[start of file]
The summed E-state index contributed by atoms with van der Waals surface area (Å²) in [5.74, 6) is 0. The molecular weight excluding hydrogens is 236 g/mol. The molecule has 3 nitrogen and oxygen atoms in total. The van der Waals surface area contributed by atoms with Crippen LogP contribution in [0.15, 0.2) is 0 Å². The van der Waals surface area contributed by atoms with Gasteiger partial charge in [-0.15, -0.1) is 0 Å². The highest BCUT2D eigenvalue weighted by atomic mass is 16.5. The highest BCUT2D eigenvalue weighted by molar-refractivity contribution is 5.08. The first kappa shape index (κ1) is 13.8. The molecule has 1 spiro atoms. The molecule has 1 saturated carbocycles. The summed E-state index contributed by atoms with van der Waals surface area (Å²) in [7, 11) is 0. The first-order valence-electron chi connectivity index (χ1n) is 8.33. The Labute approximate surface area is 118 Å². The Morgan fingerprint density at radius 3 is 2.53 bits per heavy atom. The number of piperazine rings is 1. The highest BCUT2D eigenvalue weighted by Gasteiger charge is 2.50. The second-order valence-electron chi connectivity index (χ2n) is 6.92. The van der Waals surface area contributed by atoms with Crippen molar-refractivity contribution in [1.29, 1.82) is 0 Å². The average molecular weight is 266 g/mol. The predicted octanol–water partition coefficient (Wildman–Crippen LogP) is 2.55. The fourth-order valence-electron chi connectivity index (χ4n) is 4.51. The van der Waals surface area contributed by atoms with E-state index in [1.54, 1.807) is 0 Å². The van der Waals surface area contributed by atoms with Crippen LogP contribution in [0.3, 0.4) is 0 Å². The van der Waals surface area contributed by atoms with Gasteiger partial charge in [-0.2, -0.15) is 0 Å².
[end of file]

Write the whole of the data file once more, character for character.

The summed E-state index contributed by atoms with van der Waals surface area (Å²) in [5.74, 6) is 0. The molecular weight excluding hydrogens is 236 g/mol. The molecule has 3 nitrogen and oxygen atoms in total. The van der Waals surface area contributed by atoms with Crippen LogP contribution in [0.15, 0.2) is 0 Å². The van der Waals surface area contributed by atoms with Gasteiger partial charge in [-0.15, -0.1) is 0 Å². The highest BCUT2D eigenvalue weighted by atomic mass is 16.5. The highest BCUT2D eigenvalue weighted by molar-refractivity contribution is 5.08. The first kappa shape index (κ1) is 13.8. The molecule has 1 spiro atoms. The molecule has 1 saturated carbocycles. The summed E-state index contributed by atoms with van der Waals surface area (Å²) in [7, 11) is 0. The first-order valence-electron chi connectivity index (χ1n) is 8.33. The Labute approximate surface area is 118 Å². The Morgan fingerprint density at radius 3 is 2.53 bits per heavy atom. The number of piperazine rings is 1. The highest BCUT2D eigenvalue weighted by Gasteiger charge is 2.50. The second-order valence-electron chi connectivity index (χ2n) is 6.92. The van der Waals surface area contributed by atoms with Crippen molar-refractivity contribution in [1.29, 1.82) is 0 Å². The average molecular weight is 266 g/mol. The predicted octanol–water partition coefficient (Wildman–Crippen LogP) is 2.55. The fourth-order valence-electron chi connectivity index (χ4n) is 4.51. The van der Waals surface area contributed by atoms with E-state index in [1.54, 1.807) is 0 Å². The van der Waals surface area contributed by atoms with Crippen LogP contribution in [0.3, 0.4) is 0 Å². The van der Waals surface area contributed by atoms with Gasteiger partial charge in [-0.2, -0.15) is 0 Å².